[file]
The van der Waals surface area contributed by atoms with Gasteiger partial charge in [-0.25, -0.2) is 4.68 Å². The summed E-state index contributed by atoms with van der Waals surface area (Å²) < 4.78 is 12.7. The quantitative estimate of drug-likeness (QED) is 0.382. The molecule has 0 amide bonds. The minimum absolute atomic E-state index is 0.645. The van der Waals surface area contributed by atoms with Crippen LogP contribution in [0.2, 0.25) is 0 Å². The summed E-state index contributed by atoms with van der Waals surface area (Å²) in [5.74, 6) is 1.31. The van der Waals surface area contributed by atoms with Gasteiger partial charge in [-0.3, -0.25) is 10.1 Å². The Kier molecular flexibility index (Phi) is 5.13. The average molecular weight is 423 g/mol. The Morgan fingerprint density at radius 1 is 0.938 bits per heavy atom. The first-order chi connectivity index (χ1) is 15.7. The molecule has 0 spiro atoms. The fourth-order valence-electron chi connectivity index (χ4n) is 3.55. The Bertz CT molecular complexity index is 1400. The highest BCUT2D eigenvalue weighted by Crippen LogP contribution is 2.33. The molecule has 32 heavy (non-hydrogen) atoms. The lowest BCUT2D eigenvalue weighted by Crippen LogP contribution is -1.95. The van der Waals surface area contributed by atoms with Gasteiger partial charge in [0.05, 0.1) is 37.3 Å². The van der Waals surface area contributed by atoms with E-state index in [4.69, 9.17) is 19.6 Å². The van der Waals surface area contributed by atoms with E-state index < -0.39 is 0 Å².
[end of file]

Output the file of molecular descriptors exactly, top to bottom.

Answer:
The van der Waals surface area contributed by atoms with Gasteiger partial charge in [-0.25, -0.2) is 4.68 Å². The summed E-state index contributed by atoms with van der Waals surface area (Å²) < 4.78 is 12.7. The quantitative estimate of drug-likeness (QED) is 0.382. The molecule has 0 amide bonds. The minimum absolute atomic E-state index is 0.645. The van der Waals surface area contributed by atoms with Crippen LogP contribution in [0.2, 0.25) is 0 Å². The summed E-state index contributed by atoms with van der Waals surface area (Å²) in [5.74, 6) is 1.31. The van der Waals surface area contributed by atoms with Gasteiger partial charge in [-0.3, -0.25) is 10.1 Å². The Kier molecular flexibility index (Phi) is 5.13. The average molecular weight is 423 g/mol. The Morgan fingerprint density at radius 1 is 0.938 bits per heavy atom. The first-order chi connectivity index (χ1) is 15.7. The molecule has 0 spiro atoms. The fourth-order valence-electron chi connectivity index (χ4n) is 3.55. The Bertz CT molecular complexity index is 1400. The highest BCUT2D eigenvalue weighted by Crippen LogP contribution is 2.33. The molecule has 32 heavy (non-hydrogen) atoms. The lowest BCUT2D eigenvalue weighted by Crippen LogP contribution is -1.95. The van der Waals surface area contributed by atoms with Gasteiger partial charge in [0.05, 0.1) is 37.3 Å². The van der Waals surface area contributed by atoms with E-state index in [4.69, 9.17) is 19.6 Å². The van der Waals surface area contributed by atoms with E-state index < -0.39 is 0 Å².